Step Two: Shave

Next, move on to shaving. If your facial hair is lengthy, try using your clippers to shorten the hair strands before shaving. If your hair is too long or thick, your razor will not properly remove your hair, and you will be required to shave over the same areas of skin multiple times. 

This increases your chances of getting razor burn.

Another way to avoid shaving over the same spots is to use the right tool. A dull blade can harm your skin and make a successful shave difficult to accomplish. Make sure that your razor is sharp and that you are rinsing out the hair from your blade between every stroke.

While manual razors are a popular option for getting a close shave, electric razors are better for anyone prone to ingrown hairs. Manual razors promote the development of ingrown hairs while electric razors push the hair up before cutting, encouraging healthy growth.

Make sure that you are using lukewarm water while you shave to open up your hair follicles and remove your hair more easily. It is suggested that you allow your facial hair to soak in warm water and your shaving gel to soften the hair before shaving.

However, if you use The Resetter as your cleanser, you can skip this step because our product doubles as a shaving gel. Instead of rinsing off all of your cleansers once you have massaged it into your skin, leave some on your facial hair and apply the razor to your skin.

Try shaving in the direction that your hair naturally grows. This will inhibit the growth of ingrown hairs. Then, when you are done, rinse your face clean of any product. Men using regular shaving gel will need to reapply a cleanser to properly remove all the product from your skin. If you are using The Resetter, this is not necessary since there is already a cleanser containing natural ingredients applied to your skin.

Step Three: Spot treatment

If you are struggling with chronic acne, we recommend visiting a dermatologist to receive a diagnosis and treatment option. Chances are, you will be prescribed a topical medication to apply to your skin or onto your pimples.

Even without a prescription, there are several over-the-counter spot treatments that you can use to combat your acne. Over-the-counter options are not usually as strong as prescription medication and, therefore, have been proven to better treat acne.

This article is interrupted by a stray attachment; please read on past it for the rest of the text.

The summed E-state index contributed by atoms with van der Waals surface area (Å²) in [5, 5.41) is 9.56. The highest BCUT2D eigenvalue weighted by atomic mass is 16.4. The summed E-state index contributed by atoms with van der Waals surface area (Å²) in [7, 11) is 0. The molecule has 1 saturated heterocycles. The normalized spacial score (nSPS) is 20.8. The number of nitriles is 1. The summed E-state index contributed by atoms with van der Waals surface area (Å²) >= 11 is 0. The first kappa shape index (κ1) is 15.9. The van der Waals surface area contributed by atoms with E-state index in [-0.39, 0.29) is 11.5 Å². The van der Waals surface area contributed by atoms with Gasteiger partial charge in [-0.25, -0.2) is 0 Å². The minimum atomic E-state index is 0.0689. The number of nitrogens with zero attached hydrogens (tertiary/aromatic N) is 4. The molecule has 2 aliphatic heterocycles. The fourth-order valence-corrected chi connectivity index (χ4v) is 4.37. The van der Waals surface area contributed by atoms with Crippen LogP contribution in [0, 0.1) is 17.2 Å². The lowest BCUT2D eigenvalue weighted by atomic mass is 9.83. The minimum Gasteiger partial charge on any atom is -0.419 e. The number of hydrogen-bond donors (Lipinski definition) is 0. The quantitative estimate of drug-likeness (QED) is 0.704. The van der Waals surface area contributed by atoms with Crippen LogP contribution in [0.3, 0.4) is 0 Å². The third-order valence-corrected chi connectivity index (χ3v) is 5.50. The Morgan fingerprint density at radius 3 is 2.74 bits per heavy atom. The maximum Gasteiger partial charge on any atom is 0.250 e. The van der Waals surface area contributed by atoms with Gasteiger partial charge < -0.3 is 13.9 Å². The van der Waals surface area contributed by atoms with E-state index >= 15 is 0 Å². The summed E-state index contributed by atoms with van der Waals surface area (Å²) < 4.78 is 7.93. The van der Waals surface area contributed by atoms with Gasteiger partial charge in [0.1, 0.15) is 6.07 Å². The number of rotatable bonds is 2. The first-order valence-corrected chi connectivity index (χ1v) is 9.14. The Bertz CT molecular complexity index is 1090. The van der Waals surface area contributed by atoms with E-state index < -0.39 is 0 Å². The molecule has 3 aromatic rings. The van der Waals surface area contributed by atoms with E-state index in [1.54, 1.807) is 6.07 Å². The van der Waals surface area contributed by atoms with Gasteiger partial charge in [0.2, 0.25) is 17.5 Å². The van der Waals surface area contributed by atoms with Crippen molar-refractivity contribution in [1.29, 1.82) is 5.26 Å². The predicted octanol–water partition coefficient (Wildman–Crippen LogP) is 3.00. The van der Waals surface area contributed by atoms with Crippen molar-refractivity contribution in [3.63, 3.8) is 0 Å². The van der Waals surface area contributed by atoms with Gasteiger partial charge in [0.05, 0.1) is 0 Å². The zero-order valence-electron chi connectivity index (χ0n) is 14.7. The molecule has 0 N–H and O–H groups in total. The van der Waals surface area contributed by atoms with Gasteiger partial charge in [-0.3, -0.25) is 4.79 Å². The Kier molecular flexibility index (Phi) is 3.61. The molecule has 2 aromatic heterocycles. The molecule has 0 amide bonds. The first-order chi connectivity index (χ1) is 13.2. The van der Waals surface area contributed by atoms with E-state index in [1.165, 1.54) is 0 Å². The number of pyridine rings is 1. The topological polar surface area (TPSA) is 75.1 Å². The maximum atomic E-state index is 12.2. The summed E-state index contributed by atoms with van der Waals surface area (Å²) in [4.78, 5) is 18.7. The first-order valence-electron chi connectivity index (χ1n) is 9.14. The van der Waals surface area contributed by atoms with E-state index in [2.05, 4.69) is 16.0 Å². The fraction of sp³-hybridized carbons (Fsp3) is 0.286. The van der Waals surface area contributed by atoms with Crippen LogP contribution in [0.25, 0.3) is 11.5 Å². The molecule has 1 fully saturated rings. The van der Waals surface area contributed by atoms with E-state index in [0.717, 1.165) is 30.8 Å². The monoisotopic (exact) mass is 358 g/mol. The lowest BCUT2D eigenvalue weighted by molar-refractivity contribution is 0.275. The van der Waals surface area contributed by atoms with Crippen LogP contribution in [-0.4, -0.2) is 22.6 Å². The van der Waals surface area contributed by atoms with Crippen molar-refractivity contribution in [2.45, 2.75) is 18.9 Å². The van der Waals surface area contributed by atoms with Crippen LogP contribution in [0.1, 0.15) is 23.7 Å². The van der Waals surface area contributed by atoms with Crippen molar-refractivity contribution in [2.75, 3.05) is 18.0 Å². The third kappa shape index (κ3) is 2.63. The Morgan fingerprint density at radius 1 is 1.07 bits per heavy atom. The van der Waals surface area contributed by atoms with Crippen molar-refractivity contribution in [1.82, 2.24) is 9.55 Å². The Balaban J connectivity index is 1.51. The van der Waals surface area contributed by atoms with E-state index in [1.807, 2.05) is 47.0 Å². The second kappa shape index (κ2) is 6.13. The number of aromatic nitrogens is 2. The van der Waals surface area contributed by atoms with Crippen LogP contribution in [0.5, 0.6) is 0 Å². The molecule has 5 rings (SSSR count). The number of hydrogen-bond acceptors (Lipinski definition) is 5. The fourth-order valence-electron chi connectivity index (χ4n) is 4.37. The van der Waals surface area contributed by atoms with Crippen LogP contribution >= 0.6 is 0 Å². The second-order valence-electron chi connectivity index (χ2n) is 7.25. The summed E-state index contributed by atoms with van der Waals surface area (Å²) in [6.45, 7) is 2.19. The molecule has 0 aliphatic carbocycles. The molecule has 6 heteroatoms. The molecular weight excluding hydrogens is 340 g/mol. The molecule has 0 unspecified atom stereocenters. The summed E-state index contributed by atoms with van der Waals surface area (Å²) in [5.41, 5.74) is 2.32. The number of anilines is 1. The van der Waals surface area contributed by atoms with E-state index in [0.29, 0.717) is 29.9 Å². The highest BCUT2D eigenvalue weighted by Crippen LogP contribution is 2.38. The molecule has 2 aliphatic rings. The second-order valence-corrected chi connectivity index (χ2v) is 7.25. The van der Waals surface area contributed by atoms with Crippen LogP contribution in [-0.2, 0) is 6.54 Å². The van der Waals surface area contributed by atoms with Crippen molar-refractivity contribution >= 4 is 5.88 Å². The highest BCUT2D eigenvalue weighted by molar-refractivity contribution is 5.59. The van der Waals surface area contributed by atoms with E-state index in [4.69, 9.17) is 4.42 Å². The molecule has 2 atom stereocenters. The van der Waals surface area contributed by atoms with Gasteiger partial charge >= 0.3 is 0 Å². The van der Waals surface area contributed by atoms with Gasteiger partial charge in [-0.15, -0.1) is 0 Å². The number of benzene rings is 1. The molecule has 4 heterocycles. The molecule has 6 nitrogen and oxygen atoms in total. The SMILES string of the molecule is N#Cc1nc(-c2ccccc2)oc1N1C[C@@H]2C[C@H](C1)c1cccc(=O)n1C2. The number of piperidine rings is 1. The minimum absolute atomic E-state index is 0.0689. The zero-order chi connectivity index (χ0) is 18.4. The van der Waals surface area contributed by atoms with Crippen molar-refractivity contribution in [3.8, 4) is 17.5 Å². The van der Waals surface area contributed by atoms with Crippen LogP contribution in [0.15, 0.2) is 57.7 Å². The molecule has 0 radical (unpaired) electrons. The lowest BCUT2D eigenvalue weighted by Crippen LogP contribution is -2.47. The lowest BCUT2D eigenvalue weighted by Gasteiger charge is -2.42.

Apply your spot treatment as often as is directed on your acne cream or gel instructions or as instructed by your dermatologist. Remember to do it before using your moisturizer.

Step Four: Moisturizer

While your skin lubricates itself with your already discussed sebaceous glands, providing your skin with additional moisture is essential for clearing up your skin.

One of the central functions of moisturizers is to strengthen the moisture barrier. When your environment has low humidity levels and lacks moisture, the air will draw it out from other sources, including your skin. This will leave your skin dry and flaky. These flakes and dead skin cells can clog your skin and cause acne.

With a strong moisture barrier, your skin will retain its moisture and will be less affected by the dry air surrounding you. Additionally, a healthy moisture barrier will function correctly and keep unwanted bacteria out. By restricting this bacteria, there will be less chances for skin infections.

We suggest using MadeMan’s The Refresher

Our refresher is water-based and uses healthy ingredients like chicory root, vitamin C, and castor seed oil to provide you with maximum hydration, balance your natural oils, and promote your skin’s natural repair process.

Use about a dollop-sized amount of moisturizer every morning and night and massage it evenly over your face.

Step Five: Sunscreen

Finally, finish up your clear skin regimen by using sunscreen every morning. Sunscreen is essential for preventing sun damage. Sun damage, usually called photoaging, is the premature aging of the skin.

You may accrue damage like age spots, hyperpigmentation, and wrinkles when exposed to the sun’s ultraviolet rays without protection. These blemishes can be tricky to treat. Avoid having to deal with them at all by using a broad-spectrum sunscreen every day.

Broad-spectrum sunscreens defend you against both UVA and UVB rays. It is also essential that your sunscreen has a sun protection factor of at least 30. However, you are welcome to pick either a chemical or mineral sunscreen.

Apply your sunscreen even on overcast days and reapply throughout your day if necessary. Keeping your skin clear requires consistent protection against the sun.


By consistently following these steps and using this skincare regimen every day, you will be able to achieve clean skin. Acne and ingrown hairs are easy to develop, but avoiding them can be easy, too.

After all, you can achieve a healthy and radiant appearance with MadeMan.


Ingrowing Hair: A Case Report | PubMed

Photoaging | PubMed

Acne vulgaris: pathogenesis, treatment, and needs assessment | PubMed